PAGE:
IN THE BLOODWhat makes Lana Granger, the protagonist and narrator of Lisa Unger’s IN THE BLOOD, so compelling that readers will be hard pressed to look away from the page for even a second?

We all have secrets, and we all lie.

Lana’s secrets and lies are deeper and darker than some of ours, perhaps, but it is this core true connection that makes IN THE BLOOD a powerful story, one that will affect you deeply.

Lana is young–she’s in college–but her life is full of complexities that make her immediately fascinating. Her mother died when she was a child, and her best friend and roommate has gone missing. She’s taken a job as a minder for a kid who might–or might not–have an evil heart. And that’s just the beginning.

To call this book a psychological thriller does it something of a disservice because it is much more. As I looked over my favorite books read in 2013, I found that while the list is quite varied, they all share one feature, and none more so than IN THE BLOOD: asking questions, often big, thought-provoking questions, without having to answer them conclusively. IN THE BLOOD is narrated by Lana, but Lisa Unger is a master of showing her readers different perspectives, and each of the characters in IN THE BLOOD brings his or her own view to the events as they unfold.

Speaking of those events, all the reviews I’ve read mention the shocking twists and turns in the story, and there is certainly no shortage of gasp-worthy moments. But the joy in reading this book for me was not in the surprises, but rather in expanding my expectations of how I thought people might behave when confronted with enormous, profound events, ones that often start with something quite small.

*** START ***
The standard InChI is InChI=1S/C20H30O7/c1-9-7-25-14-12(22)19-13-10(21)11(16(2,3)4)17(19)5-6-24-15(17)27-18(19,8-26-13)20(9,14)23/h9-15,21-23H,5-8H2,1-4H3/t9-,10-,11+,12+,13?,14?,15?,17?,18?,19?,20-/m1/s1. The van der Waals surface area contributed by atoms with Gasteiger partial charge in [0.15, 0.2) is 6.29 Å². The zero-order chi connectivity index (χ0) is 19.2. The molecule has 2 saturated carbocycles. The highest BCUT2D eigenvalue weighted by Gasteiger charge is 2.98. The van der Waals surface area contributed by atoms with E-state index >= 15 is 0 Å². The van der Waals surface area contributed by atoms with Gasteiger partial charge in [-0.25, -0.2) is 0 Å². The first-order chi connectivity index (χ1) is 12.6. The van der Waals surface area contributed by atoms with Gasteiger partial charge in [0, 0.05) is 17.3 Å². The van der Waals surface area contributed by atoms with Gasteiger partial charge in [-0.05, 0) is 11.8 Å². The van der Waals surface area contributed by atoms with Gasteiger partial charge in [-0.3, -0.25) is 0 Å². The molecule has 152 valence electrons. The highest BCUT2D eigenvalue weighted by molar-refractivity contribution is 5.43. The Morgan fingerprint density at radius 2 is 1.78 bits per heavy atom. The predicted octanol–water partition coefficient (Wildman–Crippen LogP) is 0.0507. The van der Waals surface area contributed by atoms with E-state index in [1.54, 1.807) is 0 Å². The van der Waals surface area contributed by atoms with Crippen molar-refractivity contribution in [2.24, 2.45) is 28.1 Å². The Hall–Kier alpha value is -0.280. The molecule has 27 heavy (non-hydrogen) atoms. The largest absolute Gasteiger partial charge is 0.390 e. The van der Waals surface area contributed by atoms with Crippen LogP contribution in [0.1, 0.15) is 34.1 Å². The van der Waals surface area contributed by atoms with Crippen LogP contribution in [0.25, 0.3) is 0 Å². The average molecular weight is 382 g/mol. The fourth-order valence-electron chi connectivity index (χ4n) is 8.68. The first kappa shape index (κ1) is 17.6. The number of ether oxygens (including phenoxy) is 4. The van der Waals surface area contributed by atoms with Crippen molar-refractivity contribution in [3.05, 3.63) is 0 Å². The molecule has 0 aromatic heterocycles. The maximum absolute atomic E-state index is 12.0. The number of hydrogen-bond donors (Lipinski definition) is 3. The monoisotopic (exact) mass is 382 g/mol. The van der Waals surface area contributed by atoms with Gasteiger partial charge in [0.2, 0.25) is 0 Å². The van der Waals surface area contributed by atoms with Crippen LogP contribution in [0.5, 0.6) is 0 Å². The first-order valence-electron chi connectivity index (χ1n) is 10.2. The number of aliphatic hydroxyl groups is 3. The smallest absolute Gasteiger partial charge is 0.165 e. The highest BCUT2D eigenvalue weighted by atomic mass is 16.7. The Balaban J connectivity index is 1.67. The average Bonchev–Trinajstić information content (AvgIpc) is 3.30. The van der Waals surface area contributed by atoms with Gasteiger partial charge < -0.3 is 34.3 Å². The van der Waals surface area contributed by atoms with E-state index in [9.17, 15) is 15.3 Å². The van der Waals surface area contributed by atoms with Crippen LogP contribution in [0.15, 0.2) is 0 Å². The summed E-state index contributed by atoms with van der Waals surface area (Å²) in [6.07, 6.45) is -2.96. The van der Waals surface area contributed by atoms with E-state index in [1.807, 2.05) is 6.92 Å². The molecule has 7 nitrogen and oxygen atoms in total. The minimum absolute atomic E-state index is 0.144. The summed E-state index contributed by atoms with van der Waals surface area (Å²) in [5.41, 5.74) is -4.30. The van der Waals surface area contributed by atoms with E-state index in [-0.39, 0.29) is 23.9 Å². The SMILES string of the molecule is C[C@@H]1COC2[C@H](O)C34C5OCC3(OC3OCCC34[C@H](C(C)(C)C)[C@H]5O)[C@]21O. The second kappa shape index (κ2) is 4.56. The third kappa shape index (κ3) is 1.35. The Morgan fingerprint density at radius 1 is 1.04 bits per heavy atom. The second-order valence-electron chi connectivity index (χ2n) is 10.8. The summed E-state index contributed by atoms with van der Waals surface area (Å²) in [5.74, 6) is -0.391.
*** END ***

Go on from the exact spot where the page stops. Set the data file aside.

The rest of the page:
Memory also factors into this story, in unexpected ways. The relationship between parents and children is explored through multiple perspectives, too, and different aspects of these, the most complex relationships any of us have, will stand out to different readers. For me, it was the illustration of how kids, even as adults, rarely see parents as actual people.

IN THE BLOOD is a stand-alone story, although if you’ve read Lisa Unger’s books before, you’ll be happy to see Maggie and Jones Cooper making appearances in this one set in the fictional town of The Hollows, which has become, through Lisa’s stories, so real to me that reading about it is like visiting a place I know intimately.

This time next year, as we’re trolling through the multitude of lists of the best books published in 2014, I promise that IN THE BLOOD will be on every such list worth its salt. If you’re a re-reader, this is one you’ll want to read more than once, because you’ll definitely miss something the first time simply because there’s so much here (I know I did).

I recommend Lisa Unger’s books frequently and often with abandon, and IN THE BLOOD represents a milestone in an exceptional storytelling career, one that you mustn’t miss.


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